There’s no witch-hunt in war against tax evasion, it’s in country’s interest

The economic stability of any given sovereign state is perched on an effective tax remittance framework, devoid of any revenue leakages. Tax revenues are the engine that propels the country’s economic prosperity. Therefore, no taxpayer should be permitted to escape the payment of his just share of the burden of contributing to the national kitty to facilitate the Government in achieving its national objective of providing public goods such as roads infrastructures, and, public services such as education, security, health, sanitation, amongst others.

The desire of Kenya Revenue Authority (KRA) is to have all taxpayers (those with taxable income) to register in our tax system; timely file or lodge requisite taxation information; report complete and accurate information; and pay tax obligations on time. Where there is willful violation of tax laws, and there is evidence that confirms the same, the KRA implements enforcement action that includes prosecution.

Despite falling under the category of developing countries, Kenya has exhibited substantial economic potential based on the vibrancy of the economic activities taking place. The recently released Economic Survey 2019 shows that Kenyan GDP grew by 6.3% in 2018 with growths recorded in all key sectors of the economy such as Agriculture, Manufacturing, Construction, Energy, Finance, wholesale & Retail, ICT and Transportation & Storage.

However, despite the current and the projected economic potential, the same has not been reflecting in revenue collection, hence revenue shortfalls. Tax evasion has been a key contributing factor to this shortfall. Research by fiscal and economic think tanks indicate that tax evasion gobbles down billions of dollars in revenues every year, which consequently leaves governments struggling to bridge the resulting revenue deficit through borrowing, which comes with conditions from donors. External borrowing undermines our sovereignty as a nation.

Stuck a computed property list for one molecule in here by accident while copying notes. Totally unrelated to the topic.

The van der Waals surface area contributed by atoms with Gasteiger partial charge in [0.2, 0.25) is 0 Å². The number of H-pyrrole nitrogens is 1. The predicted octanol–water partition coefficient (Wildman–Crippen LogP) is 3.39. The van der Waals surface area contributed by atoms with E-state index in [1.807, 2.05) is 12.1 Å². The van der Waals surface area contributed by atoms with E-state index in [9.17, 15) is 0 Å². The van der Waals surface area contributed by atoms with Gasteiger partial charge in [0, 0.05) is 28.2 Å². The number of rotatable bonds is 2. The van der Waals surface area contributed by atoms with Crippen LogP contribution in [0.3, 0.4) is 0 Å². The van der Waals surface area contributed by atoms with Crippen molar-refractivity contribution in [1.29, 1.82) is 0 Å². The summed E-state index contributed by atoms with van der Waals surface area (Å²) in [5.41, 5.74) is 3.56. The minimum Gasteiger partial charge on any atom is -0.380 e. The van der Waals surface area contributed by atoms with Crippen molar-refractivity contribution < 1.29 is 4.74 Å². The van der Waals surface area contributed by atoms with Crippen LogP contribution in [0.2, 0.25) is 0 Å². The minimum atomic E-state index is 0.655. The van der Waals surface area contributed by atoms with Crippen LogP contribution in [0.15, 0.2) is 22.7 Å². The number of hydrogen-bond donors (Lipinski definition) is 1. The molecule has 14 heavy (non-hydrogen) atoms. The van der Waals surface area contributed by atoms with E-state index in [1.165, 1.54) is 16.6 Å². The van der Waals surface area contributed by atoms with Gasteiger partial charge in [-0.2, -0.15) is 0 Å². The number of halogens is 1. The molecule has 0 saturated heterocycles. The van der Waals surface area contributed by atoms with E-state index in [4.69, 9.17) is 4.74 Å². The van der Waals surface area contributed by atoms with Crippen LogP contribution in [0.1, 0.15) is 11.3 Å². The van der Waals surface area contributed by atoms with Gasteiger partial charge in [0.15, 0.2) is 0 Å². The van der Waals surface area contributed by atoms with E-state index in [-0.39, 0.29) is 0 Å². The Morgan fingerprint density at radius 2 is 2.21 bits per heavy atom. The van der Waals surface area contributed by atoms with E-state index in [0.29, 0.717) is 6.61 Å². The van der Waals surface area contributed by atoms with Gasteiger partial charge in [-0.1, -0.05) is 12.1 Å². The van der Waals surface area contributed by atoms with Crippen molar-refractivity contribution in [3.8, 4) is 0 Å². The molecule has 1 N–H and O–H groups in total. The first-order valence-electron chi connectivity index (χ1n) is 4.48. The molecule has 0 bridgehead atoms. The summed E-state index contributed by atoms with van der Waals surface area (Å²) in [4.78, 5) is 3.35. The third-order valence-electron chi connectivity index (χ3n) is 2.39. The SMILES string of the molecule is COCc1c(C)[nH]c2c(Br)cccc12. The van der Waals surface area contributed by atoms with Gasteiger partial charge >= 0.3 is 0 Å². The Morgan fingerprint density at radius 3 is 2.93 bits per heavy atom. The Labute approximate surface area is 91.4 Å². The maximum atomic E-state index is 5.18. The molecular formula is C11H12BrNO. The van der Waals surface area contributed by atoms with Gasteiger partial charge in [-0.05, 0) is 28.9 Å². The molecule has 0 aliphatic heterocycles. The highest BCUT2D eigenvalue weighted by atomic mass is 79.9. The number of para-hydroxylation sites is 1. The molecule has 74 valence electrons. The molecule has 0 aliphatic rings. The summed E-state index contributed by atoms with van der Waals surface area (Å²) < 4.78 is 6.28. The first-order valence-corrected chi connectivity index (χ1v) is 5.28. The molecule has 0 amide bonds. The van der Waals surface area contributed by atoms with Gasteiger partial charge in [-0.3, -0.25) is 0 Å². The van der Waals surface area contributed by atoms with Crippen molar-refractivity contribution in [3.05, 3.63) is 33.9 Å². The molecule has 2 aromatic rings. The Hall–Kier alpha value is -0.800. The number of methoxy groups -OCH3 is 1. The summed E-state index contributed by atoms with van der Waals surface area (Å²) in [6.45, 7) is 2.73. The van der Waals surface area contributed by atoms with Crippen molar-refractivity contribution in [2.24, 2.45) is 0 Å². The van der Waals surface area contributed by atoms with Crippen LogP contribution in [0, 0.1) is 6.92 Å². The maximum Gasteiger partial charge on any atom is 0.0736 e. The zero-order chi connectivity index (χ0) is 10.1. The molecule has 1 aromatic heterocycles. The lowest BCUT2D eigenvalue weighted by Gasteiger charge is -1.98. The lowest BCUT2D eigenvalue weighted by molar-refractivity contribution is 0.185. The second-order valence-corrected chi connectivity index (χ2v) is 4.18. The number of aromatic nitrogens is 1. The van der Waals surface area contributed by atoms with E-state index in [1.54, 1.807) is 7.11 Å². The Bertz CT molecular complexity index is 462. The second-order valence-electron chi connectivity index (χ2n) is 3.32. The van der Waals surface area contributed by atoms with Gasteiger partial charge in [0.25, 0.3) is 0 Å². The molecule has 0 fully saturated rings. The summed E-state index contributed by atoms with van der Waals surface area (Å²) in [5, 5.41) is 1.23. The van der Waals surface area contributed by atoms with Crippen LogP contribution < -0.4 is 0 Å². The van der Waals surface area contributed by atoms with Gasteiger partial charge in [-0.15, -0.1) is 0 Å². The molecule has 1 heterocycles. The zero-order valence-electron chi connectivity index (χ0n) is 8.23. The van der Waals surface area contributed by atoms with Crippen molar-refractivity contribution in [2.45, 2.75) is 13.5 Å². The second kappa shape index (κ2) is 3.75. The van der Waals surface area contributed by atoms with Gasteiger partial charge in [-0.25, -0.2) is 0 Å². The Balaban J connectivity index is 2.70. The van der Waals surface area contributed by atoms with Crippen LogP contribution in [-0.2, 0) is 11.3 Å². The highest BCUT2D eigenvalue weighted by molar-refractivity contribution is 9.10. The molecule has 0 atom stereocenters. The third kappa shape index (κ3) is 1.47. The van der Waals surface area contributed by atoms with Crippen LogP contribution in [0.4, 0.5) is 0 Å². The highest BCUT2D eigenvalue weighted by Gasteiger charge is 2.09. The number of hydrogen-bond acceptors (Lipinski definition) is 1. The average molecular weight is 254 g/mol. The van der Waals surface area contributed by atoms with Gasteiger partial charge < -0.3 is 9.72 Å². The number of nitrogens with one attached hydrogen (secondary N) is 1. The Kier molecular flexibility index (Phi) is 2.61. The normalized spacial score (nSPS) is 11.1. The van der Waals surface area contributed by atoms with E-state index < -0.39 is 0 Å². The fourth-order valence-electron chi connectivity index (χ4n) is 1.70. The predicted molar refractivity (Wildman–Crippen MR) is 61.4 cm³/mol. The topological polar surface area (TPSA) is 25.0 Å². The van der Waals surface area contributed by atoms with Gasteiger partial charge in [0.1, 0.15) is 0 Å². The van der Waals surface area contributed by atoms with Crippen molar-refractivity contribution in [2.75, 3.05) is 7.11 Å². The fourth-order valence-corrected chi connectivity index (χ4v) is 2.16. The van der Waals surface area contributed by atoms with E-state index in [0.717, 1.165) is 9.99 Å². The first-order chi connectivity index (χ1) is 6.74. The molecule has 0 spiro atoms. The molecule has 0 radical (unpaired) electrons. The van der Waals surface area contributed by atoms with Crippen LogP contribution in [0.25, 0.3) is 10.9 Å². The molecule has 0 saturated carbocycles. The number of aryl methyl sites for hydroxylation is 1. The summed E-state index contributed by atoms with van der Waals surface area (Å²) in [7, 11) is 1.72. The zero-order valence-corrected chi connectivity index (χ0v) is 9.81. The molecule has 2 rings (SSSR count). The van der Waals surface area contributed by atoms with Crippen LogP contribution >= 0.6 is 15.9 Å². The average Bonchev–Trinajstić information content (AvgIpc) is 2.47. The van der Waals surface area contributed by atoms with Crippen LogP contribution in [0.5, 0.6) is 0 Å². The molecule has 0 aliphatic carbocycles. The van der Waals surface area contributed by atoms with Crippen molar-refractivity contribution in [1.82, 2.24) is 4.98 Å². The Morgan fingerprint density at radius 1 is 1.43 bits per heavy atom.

A 2015 report by the Tax Justice Network-Africa titled ‘High-Level Panel on Illicit Financial Flows from Africa’ indicated that Kenya was losing more than Kshs 600 billion to tax evasion every year. This, without an ounce of doubt, is a colossal amount of revenue that could significantly impact the wellbeing of this nation if it found its right way to the government coffers. Unfortunately, the contemporary figure of the revenue lost to the menace could be higher, hence, the spirited fight by KRA against tax evasion.

Despite the jitters and the ‘discomfort’ which the onslaught on combating tax evasion has elicited in the recent past, the government’s and KRA’s resolve is to uproot this menace with all its roots for the wellbeing of this nation. Contrary to the narrative columnists and other opinion leaders have been advancing with an apparent intention to water down the fight against tax evasion, the only objective here is to rid the country of the vice.

There is absolutely no motive to cripple businesses as the narrative has it. KRA is not in the business of sabotaging any legitimate economic activities taking place in this country. Conversely, apart from revenue collection which the tax agency is popular for, KRA’s mandate extends to facilitation of economic activities. Ridding the economy of tax evaders is, therefore, a key aspect in facilitating these activities.